Back to Butterflies!

This week, we were finally able to shift our focus from lynx cameras back to butterfly sampling. We returned again to survey at Sauk Mountain, and we were able to get our first survey of the year completed at Cascade Pass. Sauk Mountain was looking as beautiful as ever when we arrived there this week. It was the clearest day we’ve had up there so far, so the views were incredible. The pictures won’t do it justice, but you could see for miles.

A clear afternoon on Sauk Mountain

Because it was such a nice day, there were several hikers out on the trails, most of whom were generally curious and inquisitive of our butterfly nets. “Are you going fishing?” “Are you guys gonna catch frogs?” “Nope,” I say. “We’re doing a butterfly and plant survey for the National Park Service.” I love when I get to explain to people what we’re doing up there. It really fills me with a sense of pride explaining that I’m working with National Park Service and most people are so appreciative (and jealous!) of the work we are doing. It’s really great when people ask questions about our methods and project goals because a) it shows that they care, and b) they get to learn something new about the plant and animal species that they are currently enjoying out on the trail. Most conversations with hikers we encounter end with some kind of envious and/or facetious undertone. “Don’t work too hard!,” “Sounds like a tough job!,” or “And you get paid for this?!” Yes I do, and I’m loving every minute of it.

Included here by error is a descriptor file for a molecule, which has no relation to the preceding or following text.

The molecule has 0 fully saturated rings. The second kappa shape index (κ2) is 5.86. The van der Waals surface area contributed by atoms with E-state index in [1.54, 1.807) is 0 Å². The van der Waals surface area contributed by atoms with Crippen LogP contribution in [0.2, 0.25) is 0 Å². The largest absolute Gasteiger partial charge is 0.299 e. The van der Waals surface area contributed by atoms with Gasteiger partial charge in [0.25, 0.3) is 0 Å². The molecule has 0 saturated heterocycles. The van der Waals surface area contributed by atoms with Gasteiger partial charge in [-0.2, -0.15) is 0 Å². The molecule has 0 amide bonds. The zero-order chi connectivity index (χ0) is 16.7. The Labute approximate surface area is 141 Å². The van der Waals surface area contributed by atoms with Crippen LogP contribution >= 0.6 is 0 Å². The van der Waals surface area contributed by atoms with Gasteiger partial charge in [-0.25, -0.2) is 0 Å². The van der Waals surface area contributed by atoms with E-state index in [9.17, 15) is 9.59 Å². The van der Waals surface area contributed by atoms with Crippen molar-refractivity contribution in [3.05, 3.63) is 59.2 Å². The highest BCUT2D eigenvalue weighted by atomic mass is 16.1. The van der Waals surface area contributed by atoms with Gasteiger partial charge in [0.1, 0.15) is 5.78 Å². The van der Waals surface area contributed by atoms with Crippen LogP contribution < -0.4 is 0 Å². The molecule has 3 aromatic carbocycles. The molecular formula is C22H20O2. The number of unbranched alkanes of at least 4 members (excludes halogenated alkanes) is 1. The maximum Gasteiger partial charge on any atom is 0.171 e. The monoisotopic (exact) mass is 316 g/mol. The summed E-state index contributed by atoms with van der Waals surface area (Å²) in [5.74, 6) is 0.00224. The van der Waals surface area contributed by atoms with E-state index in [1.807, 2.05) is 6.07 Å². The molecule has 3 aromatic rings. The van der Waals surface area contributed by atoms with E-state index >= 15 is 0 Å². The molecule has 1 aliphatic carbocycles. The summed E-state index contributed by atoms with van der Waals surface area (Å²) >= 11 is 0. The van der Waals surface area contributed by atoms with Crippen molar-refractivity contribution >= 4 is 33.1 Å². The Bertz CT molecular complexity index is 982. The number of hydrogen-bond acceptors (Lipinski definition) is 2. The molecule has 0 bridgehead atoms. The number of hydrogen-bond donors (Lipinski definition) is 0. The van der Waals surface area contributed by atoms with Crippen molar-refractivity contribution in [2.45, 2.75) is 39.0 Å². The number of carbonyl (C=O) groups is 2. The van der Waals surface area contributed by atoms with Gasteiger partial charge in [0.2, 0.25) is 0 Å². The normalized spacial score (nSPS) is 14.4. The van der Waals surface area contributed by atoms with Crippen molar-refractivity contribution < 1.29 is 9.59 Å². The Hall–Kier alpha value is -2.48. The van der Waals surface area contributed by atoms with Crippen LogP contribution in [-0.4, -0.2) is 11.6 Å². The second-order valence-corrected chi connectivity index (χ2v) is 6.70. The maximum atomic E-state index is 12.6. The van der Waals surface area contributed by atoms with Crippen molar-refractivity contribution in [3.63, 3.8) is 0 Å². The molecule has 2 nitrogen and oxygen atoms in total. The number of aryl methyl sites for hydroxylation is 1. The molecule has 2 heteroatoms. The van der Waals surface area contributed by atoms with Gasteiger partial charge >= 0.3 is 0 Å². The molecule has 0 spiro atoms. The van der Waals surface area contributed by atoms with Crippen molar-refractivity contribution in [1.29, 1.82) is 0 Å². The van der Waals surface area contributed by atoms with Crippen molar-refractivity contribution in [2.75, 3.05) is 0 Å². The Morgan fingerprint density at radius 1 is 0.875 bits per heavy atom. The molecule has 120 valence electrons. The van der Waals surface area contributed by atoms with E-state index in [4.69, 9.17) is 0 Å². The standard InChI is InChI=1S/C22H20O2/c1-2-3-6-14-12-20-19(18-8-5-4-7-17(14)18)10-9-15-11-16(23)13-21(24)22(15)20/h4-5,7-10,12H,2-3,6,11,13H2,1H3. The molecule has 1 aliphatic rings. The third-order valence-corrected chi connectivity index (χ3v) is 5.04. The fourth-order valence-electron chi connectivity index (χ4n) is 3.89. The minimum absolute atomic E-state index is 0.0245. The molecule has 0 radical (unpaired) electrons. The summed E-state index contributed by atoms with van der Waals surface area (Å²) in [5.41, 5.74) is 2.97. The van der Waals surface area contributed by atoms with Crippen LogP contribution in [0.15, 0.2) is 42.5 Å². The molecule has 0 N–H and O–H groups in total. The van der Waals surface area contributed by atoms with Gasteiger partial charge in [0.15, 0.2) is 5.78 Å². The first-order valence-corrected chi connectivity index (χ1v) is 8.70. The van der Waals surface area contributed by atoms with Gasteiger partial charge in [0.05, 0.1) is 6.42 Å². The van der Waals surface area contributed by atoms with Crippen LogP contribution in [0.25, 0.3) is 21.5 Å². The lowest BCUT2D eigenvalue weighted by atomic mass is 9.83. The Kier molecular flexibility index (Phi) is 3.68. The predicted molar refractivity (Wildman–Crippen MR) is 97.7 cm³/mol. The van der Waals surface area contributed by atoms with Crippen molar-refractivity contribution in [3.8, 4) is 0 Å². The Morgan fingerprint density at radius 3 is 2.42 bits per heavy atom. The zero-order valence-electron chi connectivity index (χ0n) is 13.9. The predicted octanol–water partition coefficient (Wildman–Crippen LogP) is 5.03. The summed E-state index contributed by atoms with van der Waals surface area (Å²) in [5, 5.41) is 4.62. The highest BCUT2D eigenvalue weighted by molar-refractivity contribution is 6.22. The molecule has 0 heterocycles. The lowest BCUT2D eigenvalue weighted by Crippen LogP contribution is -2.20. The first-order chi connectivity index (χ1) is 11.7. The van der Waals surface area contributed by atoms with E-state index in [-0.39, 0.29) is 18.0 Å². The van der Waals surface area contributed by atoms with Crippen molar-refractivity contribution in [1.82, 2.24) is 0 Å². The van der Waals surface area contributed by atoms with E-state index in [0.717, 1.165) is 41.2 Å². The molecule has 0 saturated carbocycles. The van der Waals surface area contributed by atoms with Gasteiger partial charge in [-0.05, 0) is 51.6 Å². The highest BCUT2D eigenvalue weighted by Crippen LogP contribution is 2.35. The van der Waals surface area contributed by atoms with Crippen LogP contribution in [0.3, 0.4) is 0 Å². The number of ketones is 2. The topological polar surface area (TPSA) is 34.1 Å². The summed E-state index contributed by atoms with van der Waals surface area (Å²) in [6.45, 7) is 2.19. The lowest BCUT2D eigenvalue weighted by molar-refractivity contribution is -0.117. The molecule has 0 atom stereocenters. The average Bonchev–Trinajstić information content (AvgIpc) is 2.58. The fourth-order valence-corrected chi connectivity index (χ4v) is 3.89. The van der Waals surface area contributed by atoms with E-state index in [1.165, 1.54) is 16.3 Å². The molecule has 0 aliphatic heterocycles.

Confirming a Margined White

An Anicia Cherckerspot on Sauk Mountain. This is the first record of this species confirmed in this area.

As I mentioned above, we also got to conduct our first butterfly survey of the year at Cascade Pass. The hike up to our sampling transect at Cascade Pass is much more labor intensive than that at Sauk Mountain, but the views are equally as, if not more, stunning.

The view from Cascade Pass

Because the snow had just melted out, and wildflowers were only in their early stages of blooming, butterflies on our survey route were few and far between. Other wildlife in the area, however, was active and abundant. Near and on our survey route we encountered everything from marmots and pika to deer and mountain goats. It was quite majestic and it really felt like the quintessential National Park experience. I’m looking forward to getting back there in a couple of weeks when the butterflies will (hopefully) be in full flight!

NPS employees hard at work on Cascade Pass

A majestic scene on Cascade Pass

Finding time for a little fun at work!

I say a couple of weeks because next week I am very fortunate to have the opportunity to explore Mount Rainier National Park with the other butterfly crew that works there. I’m really looking forward to the experience, as I’ve heard nothing but great things about that park. Tune in next week to find out how it goes!

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